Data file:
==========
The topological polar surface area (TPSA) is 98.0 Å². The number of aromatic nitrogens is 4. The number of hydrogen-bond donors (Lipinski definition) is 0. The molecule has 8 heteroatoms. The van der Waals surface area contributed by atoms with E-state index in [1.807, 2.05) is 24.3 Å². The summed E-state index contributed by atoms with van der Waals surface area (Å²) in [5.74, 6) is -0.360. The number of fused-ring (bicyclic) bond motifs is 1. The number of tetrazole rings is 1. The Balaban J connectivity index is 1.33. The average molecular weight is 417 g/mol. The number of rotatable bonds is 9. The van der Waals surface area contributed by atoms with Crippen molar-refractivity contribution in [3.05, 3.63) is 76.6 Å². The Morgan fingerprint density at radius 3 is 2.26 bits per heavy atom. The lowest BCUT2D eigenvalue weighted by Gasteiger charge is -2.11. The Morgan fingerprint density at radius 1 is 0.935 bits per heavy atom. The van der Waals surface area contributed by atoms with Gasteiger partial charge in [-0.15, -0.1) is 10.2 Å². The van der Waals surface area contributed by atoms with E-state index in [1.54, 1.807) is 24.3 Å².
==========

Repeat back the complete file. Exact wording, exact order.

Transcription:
The topological polar surface area (TPSA) is 98.0 Å². The number of aromatic nitrogens is 4. The number of hydrogen-bond donors (Lipinski definition) is 0. The molecule has 8 heteroatoms. The van der Waals surface area contributed by atoms with E-state index in [1.807, 2.05) is 24.3 Å². The summed E-state index contributed by atoms with van der Waals surface area (Å²) in [5.74, 6) is -0.360. The number of fused-ring (bicyclic) bond motifs is 1. The number of tetrazole rings is 1. The Balaban J connectivity index is 1.33. The average molecular weight is 417 g/mol. The number of rotatable bonds is 9. The van der Waals surface area contributed by atoms with Crippen molar-refractivity contribution in [3.05, 3.63) is 76.6 Å². The Morgan fingerprint density at radius 3 is 2.26 bits per heavy atom. The lowest BCUT2D eigenvalue weighted by Gasteiger charge is -2.11. The Morgan fingerprint density at radius 1 is 0.935 bits per heavy atom. The van der Waals surface area contributed by atoms with Gasteiger partial charge in [-0.15, -0.1) is 10.2 Å². The van der Waals surface area contributed by atoms with E-state index in [1.54, 1.807) is 24.3 Å².